Retirement planning is as critical for the self-employed as it is for every cubicle jockey with an automatic 401(k). The biggest difference is: If you run your own business, you’re on your own for creating a plan. Here are the basic options available to most self-employed individuals:
Simplified Employee Pensions are indeed simple, able to be set up on a single-page form. They allow employers to contribute a tax-deductible amount of up to 25 percent of their net earnings from self-employment, to a limit of $55,000 in 2018, into an IRA.
The biggest advantage of a SEP IRA is that increased contribution limit, which blows past the traditional IRA limit of $6,500 for those age 50 and older.
The SIMPLE IRA (for Savings Incentive Match Plan for Employees of Small Employers) is a bit more complicated. It’s designed for small businesses with no more than 100 employees. Contributions are capped at $12,500, plus employer contributions of up to 3% of the employee's compensation for 2018, plus an additional $3,000 for those 50 or older.
A solo 401(k) is an option for sole proprietors and the self-employed who don’t have access to a corporate 401(k). Because they’re both employer and employee, they can make double contributions: The employee can contribute up to $18,500 of earned income for 2018 (plus up to $6,000 in catch-up contributions if you’re over 50), and the employer can contribute up to 25 percent of the business’s total earnings. Total contributions are subject to limit for combined employee and employer contributions of $55,000 for those under 50 in 2018. The employer contributions are also deductible as a business expense.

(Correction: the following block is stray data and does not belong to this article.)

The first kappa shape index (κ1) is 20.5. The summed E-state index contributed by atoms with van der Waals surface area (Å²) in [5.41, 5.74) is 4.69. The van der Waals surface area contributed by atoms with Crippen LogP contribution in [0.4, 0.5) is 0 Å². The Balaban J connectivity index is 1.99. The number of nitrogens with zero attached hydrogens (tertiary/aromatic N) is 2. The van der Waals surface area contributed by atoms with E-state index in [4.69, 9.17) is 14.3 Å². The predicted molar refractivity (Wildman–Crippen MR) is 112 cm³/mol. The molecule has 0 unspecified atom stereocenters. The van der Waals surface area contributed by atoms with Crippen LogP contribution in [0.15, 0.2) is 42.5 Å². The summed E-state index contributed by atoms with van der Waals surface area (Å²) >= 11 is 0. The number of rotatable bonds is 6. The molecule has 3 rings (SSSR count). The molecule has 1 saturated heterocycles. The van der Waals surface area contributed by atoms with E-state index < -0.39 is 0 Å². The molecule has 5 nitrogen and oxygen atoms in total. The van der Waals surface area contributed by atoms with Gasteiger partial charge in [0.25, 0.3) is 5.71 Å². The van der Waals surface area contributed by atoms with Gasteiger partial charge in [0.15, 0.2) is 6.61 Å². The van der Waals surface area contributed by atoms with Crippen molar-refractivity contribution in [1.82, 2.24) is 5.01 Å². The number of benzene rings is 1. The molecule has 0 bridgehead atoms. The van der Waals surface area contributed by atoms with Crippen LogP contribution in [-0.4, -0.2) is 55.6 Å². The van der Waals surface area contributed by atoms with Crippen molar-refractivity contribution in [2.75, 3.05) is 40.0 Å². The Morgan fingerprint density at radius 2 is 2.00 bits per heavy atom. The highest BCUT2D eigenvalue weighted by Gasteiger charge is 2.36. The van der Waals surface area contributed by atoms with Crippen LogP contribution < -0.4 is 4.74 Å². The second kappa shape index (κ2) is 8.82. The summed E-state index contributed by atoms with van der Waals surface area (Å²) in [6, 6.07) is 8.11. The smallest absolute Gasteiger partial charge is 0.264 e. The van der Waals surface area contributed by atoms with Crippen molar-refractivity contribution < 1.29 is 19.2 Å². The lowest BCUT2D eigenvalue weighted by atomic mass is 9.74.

Defined Benefit Plans
Small businesses still have access to traditional pension plans, which offer a set annual benefit at retirement. The annual contribution is calculated by an actuary, and the maximum annual benefit can be as much as $220,000.
In part because of those factors, though, defined benefit plans can be a pain to administer. The business is legally required have an actuary handle the funding levels and fill out the paperwork for the IRS.
Traditional and Roth IRAs
Traditional and Roth IRAs are available to anyone, self-employed or not. The basic difference between the two: With traditional IRAs, you can usually put away money tax-free and pay taxes when you withdraw it in retirement. With a Roth, the contributions aren’t tax-free, but the withdrawals are. But funding a full retirement with one can be tough. Contributions are generally limited to $5,500 per year [If your income is less than $5500, you cannot contribute more than your earned income] for those under 50 and married couples filing jointly in 2018 with combined modified adjusted gross incomes over $199,000 can’t contribute to a Roth at all this year [or "in 2018"].
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